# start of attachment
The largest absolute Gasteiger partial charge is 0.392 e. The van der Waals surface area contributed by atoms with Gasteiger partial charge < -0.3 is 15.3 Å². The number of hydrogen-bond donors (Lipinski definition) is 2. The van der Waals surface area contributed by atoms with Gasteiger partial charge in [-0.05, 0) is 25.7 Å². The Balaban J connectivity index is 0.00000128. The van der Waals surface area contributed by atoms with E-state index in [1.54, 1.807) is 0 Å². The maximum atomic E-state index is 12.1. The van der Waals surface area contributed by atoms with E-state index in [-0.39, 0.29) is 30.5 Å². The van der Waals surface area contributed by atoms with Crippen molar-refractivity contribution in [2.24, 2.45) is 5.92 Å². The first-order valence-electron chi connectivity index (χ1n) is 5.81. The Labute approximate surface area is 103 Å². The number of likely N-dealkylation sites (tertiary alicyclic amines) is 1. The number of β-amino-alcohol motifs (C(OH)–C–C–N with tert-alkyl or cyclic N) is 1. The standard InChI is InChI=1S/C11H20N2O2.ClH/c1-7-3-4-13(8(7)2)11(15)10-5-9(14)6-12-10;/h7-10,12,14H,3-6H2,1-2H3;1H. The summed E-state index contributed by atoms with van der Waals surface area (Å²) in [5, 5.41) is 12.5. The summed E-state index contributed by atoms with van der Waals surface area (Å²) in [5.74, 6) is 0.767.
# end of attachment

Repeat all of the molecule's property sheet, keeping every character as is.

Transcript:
The largest absolute Gasteiger partial charge is 0.392 e. The van der Waals surface area contributed by atoms with Gasteiger partial charge < -0.3 is 15.3 Å². The number of hydrogen-bond donors (Lipinski definition) is 2. The van der Waals surface area contributed by atoms with Gasteiger partial charge in [-0.05, 0) is 25.7 Å². The Balaban J connectivity index is 0.00000128. The van der Waals surface area contributed by atoms with E-state index in [1.54, 1.807) is 0 Å². The maximum atomic E-state index is 12.1. The van der Waals surface area contributed by atoms with E-state index in [-0.39, 0.29) is 30.5 Å². The van der Waals surface area contributed by atoms with Crippen molar-refractivity contribution in [2.24, 2.45) is 5.92 Å². The first-order valence-electron chi connectivity index (χ1n) is 5.81. The Labute approximate surface area is 103 Å². The number of likely N-dealkylation sites (tertiary alicyclic amines) is 1. The number of β-amino-alcohol motifs (C(OH)–C–C–N with tert-alkyl or cyclic N) is 1. The standard InChI is InChI=1S/C11H20N2O2.ClH/c1-7-3-4-13(8(7)2)11(15)10-5-9(14)6-12-10;/h7-10,12,14H,3-6H2,1-2H3;1H. The summed E-state index contributed by atoms with van der Waals surface area (Å²) in [5, 5.41) is 12.5. The summed E-state index contributed by atoms with van der Waals surface area (Å²) in [5.74, 6) is 0.767.